SPUG: Question for somebody -- Releasing memory

Daniel Pommert dpommert at bestnet.com
Thu Nov 2 16:15:12 CST 2000

As stated by everyone else, normally, when the last reference to an object
is eliminated, the object is destroyed and the memory is released to the
memory pool.

There are some gotchya, however:
1) As mentioned above, sometimes the Perl system, itself has a memory leak.
This is rare, is usually minor is size, and can usually be discounted.
2) Reference cycles can cause objects to never be considered to be
"free-able".  I wrote a routine (which I don't have on me at my present
site) that will take a reference and trace down all of the accessible
references looking for reference cycles.  You would put it in your package's
DESTROY method and give it your $this or $self reference.  It would tell you
if that object contained or referred indirectly to something that had a
reference cycle.  It is a recursive (set of) routine written in Perl.  Its
deficiency is that it can't peer into closures.

Another way that you could find where you might have a memory leak is to get
your program to voluntarily cease execution and then use the caller function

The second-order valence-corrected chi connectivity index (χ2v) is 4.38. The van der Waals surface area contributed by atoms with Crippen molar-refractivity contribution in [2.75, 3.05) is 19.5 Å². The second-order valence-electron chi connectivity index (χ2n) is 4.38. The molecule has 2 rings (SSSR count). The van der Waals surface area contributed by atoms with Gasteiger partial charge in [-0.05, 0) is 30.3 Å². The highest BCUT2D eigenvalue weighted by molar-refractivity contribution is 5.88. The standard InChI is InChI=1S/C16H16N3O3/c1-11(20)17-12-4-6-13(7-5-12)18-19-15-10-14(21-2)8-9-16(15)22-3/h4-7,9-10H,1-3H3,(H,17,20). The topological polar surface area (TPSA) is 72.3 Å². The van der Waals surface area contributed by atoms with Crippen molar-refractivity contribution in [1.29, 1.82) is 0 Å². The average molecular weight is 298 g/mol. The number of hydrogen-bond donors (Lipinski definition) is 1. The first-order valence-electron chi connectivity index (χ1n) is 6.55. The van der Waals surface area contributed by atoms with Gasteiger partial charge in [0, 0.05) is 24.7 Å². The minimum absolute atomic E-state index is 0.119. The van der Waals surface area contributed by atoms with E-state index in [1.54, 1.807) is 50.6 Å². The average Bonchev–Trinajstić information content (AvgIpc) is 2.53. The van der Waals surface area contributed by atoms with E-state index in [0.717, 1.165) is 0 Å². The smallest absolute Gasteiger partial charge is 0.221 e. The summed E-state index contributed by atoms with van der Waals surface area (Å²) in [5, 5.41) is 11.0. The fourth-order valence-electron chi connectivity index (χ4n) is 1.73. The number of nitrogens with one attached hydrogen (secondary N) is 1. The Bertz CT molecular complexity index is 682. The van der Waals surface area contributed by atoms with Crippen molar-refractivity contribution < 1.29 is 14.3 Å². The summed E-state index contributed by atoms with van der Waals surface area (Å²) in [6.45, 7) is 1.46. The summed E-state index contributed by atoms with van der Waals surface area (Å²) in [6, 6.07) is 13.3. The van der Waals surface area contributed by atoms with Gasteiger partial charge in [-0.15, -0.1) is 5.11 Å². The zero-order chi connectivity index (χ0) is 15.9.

in your package's DESTROY method.  If (I think) caller(1) says that it was
called "during global destruction" then that object is being freed during
Mark and Sweep phase of garbage collection.  This means that that object was
involved in a reference cycle and is (probably) garbage while the program is

When I was working on a large server program, I encountered some of these
"DESTROYed during global destruction" situations that I was unable to clean
up.  I did use closures quite a bit and am suspicious that that may have
been the source of my problem.

I'll see if I can bring in the cycle finder routine and post it to this

Daniel Pommert
BEST Consulting
(at) AT&T Wireless Systems

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